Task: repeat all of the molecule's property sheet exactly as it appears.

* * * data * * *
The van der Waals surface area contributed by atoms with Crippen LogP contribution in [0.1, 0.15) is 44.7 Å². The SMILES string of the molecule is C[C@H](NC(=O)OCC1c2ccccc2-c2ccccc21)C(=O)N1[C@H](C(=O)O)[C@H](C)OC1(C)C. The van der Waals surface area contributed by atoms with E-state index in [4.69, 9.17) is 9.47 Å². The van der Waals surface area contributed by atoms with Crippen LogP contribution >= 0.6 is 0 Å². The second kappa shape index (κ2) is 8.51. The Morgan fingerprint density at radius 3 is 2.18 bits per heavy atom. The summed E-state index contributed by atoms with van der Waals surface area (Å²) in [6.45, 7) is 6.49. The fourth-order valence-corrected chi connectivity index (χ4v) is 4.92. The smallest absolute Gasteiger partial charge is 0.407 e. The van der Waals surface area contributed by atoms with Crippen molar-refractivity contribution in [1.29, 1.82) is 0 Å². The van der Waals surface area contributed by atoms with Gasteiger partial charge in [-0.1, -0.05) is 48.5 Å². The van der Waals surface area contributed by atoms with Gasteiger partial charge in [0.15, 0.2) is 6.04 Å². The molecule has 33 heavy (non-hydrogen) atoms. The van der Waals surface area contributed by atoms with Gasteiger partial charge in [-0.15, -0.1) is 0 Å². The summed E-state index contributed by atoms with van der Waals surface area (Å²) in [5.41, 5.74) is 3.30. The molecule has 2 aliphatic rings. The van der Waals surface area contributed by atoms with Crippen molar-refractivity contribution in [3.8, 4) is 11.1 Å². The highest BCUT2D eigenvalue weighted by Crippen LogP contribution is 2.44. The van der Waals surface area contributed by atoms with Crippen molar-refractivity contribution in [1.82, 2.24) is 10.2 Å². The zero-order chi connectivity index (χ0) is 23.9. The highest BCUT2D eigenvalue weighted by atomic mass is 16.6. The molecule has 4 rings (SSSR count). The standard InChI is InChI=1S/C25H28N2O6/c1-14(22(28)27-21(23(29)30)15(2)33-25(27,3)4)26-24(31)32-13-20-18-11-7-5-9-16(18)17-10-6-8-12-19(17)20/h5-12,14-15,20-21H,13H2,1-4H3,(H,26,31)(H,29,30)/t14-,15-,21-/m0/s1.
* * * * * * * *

The van der Waals surface area contributed by atoms with Crippen LogP contribution in [0.1, 0.15) is 44.7 Å². The SMILES string of the molecule is C[C@H](NC(=O)OCC1c2ccccc2-c2ccccc21)C(=O)N1[C@H](C(=O)O)[C@H](C)OC1(C)C. The van der Waals surface area contributed by atoms with E-state index in [4.69, 9.17) is 9.47 Å². The van der Waals surface area contributed by atoms with Crippen LogP contribution >= 0.6 is 0 Å². The second kappa shape index (κ2) is 8.51. The Morgan fingerprint density at radius 3 is 2.18 bits per heavy atom. The summed E-state index contributed by atoms with van der Waals surface area (Å²) in [6.45, 7) is 6.49. The fourth-order valence-corrected chi connectivity index (χ4v) is 4.92. The smallest absolute Gasteiger partial charge is 0.407 e. The van der Waals surface area contributed by atoms with Crippen molar-refractivity contribution in [1.29, 1.82) is 0 Å². The van der Waals surface area contributed by atoms with Gasteiger partial charge in [-0.1, -0.05) is 48.5 Å². The van der Waals surface area contributed by atoms with Gasteiger partial charge in [0.15, 0.2) is 6.04 Å². The molecule has 33 heavy (non-hydrogen) atoms. The van der Waals surface area contributed by atoms with Gasteiger partial charge in [-0.15, -0.1) is 0 Å². The summed E-state index contributed by atoms with van der Waals surface area (Å²) in [5.41, 5.74) is 3.30. The molecule has 2 aliphatic rings. The van der Waals surface area contributed by atoms with Crippen molar-refractivity contribution in [3.8, 4) is 11.1 Å². The highest BCUT2D eigenvalue weighted by Crippen LogP contribution is 2.44. The van der Waals surface area contributed by atoms with Crippen molar-refractivity contribution in [1.82, 2.24) is 10.2 Å². The zero-order chi connectivity index (χ0) is 23.9. The highest BCUT2D eigenvalue weighted by atomic mass is 16.6. The molecule has 4 rings (SSSR count). The standard InChI is InChI=1S/C25H28N2O6/c1-14(22(28)27-21(23(29)30)15(2)33-25(27,3)4)26-24(31)32-13-20-18-11-7-5-9-16(18)17-10-6-8-12-19(17)20/h5-12,14-15,20-21H,13H2,1-4H3,(H,26,31)(H,29,30)/t14-,15-,21-/m0/s1.